The big astronomical crowd pleaser this month however has to be the famous Perseid meteor shower. Peaking on the night of August 11th and into the early morning hours of August 12th, conditions promise to be good this year because there will only be a crescent moon rising after 1 am so minimal interference from its light is expected. You can expect up to 20 to 30 meteors per hour visible from suburbs and up to 60 from a dark sky.
You can expect about half that many the night before (Aug.10) and after (Aug.13). Best way to see the shower is to lie back on the ground or on reclining lawn chair facing the northeast sky with your naked-eyes. Most of these meteors are the size of a grain of sand and are travelling at about 150,000 km per hour, burning up at about 100 km above your head.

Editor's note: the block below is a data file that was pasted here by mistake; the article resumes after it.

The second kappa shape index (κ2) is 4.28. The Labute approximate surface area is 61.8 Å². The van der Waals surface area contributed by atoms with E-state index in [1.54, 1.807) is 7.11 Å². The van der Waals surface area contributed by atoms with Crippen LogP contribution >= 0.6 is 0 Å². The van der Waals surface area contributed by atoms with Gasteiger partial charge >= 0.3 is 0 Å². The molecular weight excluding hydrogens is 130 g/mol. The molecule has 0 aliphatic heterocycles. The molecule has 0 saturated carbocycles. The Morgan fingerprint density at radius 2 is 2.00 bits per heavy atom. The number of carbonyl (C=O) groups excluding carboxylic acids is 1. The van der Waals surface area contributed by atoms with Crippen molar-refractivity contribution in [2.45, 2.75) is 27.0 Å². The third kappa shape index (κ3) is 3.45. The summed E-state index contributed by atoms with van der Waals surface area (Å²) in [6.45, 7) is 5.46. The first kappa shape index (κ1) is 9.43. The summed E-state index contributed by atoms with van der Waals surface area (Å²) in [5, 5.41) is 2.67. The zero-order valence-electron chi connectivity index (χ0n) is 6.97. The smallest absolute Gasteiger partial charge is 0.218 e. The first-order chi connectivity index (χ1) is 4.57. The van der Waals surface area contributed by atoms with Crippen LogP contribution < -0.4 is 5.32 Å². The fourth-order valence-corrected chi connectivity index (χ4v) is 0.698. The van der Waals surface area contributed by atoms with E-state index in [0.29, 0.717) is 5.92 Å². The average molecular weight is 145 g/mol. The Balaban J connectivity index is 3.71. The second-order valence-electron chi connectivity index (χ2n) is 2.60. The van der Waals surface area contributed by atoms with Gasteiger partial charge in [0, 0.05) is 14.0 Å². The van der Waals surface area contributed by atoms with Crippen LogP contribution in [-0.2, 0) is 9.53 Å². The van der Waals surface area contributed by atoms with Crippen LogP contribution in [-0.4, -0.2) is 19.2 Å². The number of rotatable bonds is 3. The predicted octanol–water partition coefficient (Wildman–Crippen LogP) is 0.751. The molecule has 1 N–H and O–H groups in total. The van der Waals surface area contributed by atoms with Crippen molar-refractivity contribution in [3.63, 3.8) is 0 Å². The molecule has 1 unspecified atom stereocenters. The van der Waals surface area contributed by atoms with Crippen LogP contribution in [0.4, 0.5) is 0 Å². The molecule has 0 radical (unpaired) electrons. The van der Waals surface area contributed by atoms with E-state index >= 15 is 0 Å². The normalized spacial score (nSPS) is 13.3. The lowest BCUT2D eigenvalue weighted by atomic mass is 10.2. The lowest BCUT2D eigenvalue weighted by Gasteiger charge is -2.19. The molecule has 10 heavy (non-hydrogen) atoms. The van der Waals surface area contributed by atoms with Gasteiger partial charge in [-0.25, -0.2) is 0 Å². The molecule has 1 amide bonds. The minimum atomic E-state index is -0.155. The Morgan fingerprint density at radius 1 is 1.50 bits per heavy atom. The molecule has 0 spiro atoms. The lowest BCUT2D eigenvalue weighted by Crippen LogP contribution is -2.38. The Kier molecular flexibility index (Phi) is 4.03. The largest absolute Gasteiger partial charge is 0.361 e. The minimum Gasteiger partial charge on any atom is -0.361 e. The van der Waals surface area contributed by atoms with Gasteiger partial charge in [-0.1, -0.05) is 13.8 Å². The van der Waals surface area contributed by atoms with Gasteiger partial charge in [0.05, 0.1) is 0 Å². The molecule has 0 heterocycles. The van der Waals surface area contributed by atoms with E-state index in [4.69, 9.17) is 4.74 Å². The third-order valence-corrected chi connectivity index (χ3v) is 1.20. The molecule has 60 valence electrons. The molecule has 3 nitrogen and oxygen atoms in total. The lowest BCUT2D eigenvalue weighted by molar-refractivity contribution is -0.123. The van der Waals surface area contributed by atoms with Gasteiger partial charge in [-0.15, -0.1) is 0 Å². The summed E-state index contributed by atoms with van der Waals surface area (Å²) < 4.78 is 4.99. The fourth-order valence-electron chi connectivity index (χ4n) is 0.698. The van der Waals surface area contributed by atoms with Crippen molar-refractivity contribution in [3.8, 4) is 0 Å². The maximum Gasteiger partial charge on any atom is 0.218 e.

The Perseids get their name from the constellation Perseus – where the shooting stars seem to radiate from in the sky. The meteor shower originates from a cloud of particles in space that was shed by a comet that orbits the Sun. Every year at the same time of year, Earth slams into this cloud of debris, creating a cosmic shower in the heavens above.
BTW if the skies are clear and you are in Montreal area on August 11th, join me and the Royal Astronomical Society of Canada for a free Perseids star party at the Morgan Arboretum in Ste. Anne De Bellevue starting at 8pm with a lecture- rain/cloudy date is August 12th.
Tags: Mars, Saturn, Venus
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With the shortest nights of the year there is not too many hours left for stargazing however they are totally packed with beautiful celestial events.